16:00 – 18:00 UTC+1 on 4 June 2021
Environmental streams from the Acoustic Commons network for Campus for Climate Action
Acra, Upper Hudson Valley, NY (pond — Zach Poff with Wave Farm)
Loughborough Junction, London (ad hoc domestic wilding — Soundcamp)
Berlin (peri-urban peat bog — Udo Noll)
Rotherhithe, London (urban ecology park — Soundcamp with Stave Hill Ecological Park)
Frioul archipelago (marginal Mediterranean biome — Locus Sonus)
Kolkata (night — Sukanta Majumdar)
Queensland (rainforest remnant canopy — Leah Barclay)
South Walney Island, Cumbria (shingle spit — FON with Cumbria Wildlife Trust)
Streams and order subject to change
Listening as a form of attention-giving that asks us to dedicatedly give time to what we are or are not hearing. What are we listening to when we tune in to environments at a distance? What are we listening for?
While humans are only ever implied presences on the locus sonus live streams — rarely appearing audibly, consciously — we can only listen in because a human has placed a microphone in the landscape. As listeners we attend to the stream with the streamer, the person who has opened the microphone, who wants us to hear something or everything of the world, from where they stand. On this networked map of streamers. Somehow it’s easy to forget there are bodies behind these sound channels —
So we connect with each other without hearing each other, purposefully meeting without the sound of us 'getting in the way'. Because the open mic is an offer, a hope, a wish — for meeting in each others’ acoustic spaces, with little or no need for explanation or narration. We orient by ear. And we find each other by ear, even without hearing each other’s bodies. Because maybe what we discover is that we hear each other more acutely, more tenderly in the sounds we might share in common — traffic, birds, wind, water — which by attending carefully, sound out the specificity of their site and geographical location. Yes, we all hear birds, but the birds speak to us of difference. Of the time zone, of the hemisphere, the climate and a sense of the migratory journey. We listen to what we know and re-learn the common signifier as one that describes its environment in extraordinary acoustic detail.
Can we offer how we gather in the listening room as an approach attending to the world in greater detail? Can we offer this method as one that gifts time to finding the importance of what is in common, and what is not?
We travel far-away by ear, and we hear what’s outside our own window in sharper audibility, the range of our hearing expands. And with this new awareness, is an acoustic attention to the interconnected world. And our place within it. Some place microphones to hear what is around us, beside us, within us — right now. The streamers. By opening sound channels across the globe, these inaudible bodies remind us that listening happens in the present tense that always holds the fragile past and future; they remind us that listening is to witness, and advocate for, the world as it changes; that listening is a practice of action.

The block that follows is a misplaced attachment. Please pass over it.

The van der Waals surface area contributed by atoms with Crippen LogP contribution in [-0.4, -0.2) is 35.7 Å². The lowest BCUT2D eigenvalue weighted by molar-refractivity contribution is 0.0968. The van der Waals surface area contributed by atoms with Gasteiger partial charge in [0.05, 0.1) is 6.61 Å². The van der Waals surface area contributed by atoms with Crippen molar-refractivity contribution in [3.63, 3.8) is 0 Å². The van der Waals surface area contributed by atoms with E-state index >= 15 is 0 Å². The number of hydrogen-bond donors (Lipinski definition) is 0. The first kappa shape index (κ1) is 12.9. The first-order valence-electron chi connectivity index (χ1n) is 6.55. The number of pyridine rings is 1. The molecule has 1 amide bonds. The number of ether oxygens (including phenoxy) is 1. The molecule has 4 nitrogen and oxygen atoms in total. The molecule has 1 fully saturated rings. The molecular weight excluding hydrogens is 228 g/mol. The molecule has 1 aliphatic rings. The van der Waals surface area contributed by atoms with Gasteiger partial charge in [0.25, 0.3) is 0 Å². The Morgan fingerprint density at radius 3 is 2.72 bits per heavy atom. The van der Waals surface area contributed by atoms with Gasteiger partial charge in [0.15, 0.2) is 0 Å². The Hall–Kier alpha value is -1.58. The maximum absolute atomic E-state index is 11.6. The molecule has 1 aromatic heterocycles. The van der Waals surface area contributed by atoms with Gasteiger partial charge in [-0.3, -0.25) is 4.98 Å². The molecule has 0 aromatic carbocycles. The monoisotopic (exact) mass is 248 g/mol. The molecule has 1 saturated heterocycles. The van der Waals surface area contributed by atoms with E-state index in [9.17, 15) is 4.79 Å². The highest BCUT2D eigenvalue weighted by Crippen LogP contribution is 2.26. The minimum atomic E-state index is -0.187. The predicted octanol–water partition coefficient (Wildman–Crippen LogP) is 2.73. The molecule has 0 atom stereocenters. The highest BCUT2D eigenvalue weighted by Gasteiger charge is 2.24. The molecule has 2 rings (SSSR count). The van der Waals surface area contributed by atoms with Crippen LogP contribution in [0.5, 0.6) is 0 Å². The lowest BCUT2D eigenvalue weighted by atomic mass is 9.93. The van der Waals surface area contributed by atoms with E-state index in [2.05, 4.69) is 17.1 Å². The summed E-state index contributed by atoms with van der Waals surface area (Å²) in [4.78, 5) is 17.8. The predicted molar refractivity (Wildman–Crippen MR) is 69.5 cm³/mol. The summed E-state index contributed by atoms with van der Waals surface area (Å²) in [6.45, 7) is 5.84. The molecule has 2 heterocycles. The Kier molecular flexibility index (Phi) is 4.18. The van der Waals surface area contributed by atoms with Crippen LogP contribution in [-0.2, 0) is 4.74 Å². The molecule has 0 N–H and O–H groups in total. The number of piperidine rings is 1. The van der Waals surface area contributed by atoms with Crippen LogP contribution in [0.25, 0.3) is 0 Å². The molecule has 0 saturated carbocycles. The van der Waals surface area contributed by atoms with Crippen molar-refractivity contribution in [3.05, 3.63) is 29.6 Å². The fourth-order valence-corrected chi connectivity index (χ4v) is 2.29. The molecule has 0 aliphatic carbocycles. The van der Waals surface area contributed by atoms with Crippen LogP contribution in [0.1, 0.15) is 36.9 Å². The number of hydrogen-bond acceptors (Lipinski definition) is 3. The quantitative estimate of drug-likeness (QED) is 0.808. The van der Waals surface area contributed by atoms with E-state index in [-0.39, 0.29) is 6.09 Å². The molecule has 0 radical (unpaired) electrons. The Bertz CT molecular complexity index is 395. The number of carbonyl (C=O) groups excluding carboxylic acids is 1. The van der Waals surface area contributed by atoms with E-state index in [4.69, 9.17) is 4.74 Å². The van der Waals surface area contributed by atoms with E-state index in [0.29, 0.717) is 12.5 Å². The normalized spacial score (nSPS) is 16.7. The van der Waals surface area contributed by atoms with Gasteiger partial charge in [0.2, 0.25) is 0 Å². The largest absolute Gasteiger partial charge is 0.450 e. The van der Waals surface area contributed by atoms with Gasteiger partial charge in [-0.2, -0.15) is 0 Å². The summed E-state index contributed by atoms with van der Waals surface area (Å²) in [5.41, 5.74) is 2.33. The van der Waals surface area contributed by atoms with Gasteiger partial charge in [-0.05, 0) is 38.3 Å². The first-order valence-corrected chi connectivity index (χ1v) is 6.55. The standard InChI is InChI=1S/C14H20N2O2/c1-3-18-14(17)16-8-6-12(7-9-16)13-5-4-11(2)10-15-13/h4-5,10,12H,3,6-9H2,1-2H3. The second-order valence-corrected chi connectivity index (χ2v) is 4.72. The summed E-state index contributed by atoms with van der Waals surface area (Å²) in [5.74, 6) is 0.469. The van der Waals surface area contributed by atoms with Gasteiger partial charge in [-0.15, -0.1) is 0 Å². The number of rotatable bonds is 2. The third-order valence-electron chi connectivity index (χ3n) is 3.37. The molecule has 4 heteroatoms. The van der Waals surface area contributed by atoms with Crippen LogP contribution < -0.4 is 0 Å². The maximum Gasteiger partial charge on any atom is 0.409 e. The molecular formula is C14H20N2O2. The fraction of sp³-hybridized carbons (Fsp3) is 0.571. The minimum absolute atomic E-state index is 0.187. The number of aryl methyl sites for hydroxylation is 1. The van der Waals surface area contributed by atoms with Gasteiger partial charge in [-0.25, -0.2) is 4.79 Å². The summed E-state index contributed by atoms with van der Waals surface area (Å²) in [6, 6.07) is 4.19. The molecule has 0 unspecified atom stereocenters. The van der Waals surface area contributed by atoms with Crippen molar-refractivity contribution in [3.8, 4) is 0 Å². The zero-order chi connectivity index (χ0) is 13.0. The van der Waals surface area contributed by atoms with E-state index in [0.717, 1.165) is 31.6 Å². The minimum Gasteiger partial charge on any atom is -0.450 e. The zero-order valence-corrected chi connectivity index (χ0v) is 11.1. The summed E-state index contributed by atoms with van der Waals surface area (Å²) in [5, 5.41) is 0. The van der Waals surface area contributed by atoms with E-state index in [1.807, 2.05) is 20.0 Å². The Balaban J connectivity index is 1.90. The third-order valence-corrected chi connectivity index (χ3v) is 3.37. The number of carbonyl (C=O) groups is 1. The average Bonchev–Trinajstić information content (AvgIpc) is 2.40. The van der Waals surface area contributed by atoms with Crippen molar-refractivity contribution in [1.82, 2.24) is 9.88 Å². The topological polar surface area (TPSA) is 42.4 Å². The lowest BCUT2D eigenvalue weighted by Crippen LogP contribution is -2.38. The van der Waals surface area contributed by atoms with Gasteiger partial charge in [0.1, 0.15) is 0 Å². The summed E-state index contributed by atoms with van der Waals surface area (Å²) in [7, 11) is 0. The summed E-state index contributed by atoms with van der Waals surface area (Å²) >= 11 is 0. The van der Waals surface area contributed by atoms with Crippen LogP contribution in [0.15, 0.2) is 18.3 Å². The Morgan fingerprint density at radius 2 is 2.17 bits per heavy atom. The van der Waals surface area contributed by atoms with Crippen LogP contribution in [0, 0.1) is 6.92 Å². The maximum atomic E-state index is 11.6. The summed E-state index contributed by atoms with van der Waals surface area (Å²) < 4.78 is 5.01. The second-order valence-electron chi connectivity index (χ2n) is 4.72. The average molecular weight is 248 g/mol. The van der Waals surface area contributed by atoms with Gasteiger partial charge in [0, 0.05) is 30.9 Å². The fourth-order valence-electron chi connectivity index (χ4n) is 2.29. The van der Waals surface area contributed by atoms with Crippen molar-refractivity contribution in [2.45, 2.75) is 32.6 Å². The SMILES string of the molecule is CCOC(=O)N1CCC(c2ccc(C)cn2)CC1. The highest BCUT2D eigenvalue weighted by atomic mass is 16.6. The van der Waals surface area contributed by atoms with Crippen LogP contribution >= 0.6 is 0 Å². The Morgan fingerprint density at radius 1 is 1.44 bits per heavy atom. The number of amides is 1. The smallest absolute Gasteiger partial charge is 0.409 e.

Ella Finer London, 3 June 2021 16:00
) Listening room ( is a project by Soundcamp and Ella Finer, hosted by Locus Sonus at the École Supérieure d'Art d'Aix-en-Provence.
The Acoustic Commons is an emerging network of live environmental audio streams drawing attention to the unique sounds of particular places across Europe and beyond. Partners: Full of Noises (Barrow, Cumbria), Locus Sonus (Aix-Marseille), CONA (Ljubljana) and Soundcamp (London).
Alternatives to Crisis - Campus for Climate Action at Bath Spa University will explore art to transform ecologies, and the role of creativity in performing other possible worlds. With an exciting, varied program we will consider how aesthetic, creative and cultural approaches can fulfil common but differentiated responsibilities with view to connecting alternative communities and galvanising symbiotic global alliances. With view to activating hope we will consider alternative ways of seeing, doing and imagining - challenging canonised western concepts in favour of recognising alternatives already forging post-capitalist futures around the world.
Embracing a range of creative practices and ways of working this event brings together a dynamic mix of artists, curators, policy advisors, activists and scientists to discuss and unpick authentic alternative practices. Collaborative working, feminist leadership, sufficiency over efficiency, assigning rights to nature, celebrating indigeneity, Global South-led development and the role of activism are just some examples of the compelling issues that will be addressed. Looking beyond art as communicator of climate knowledge we ask; can creative citizens, as agents of transformative action, usher in a realisation of environmental and ecological justice?
The extended online conference from 10th - 1st June 2021, will involve speakers, film screenings, artist talks, panel discussions and associated workshops.
Acoustic Commons is supported by the European Union’s Creative Europe programme.
Soundcamp are supported using public funding from Arts Council England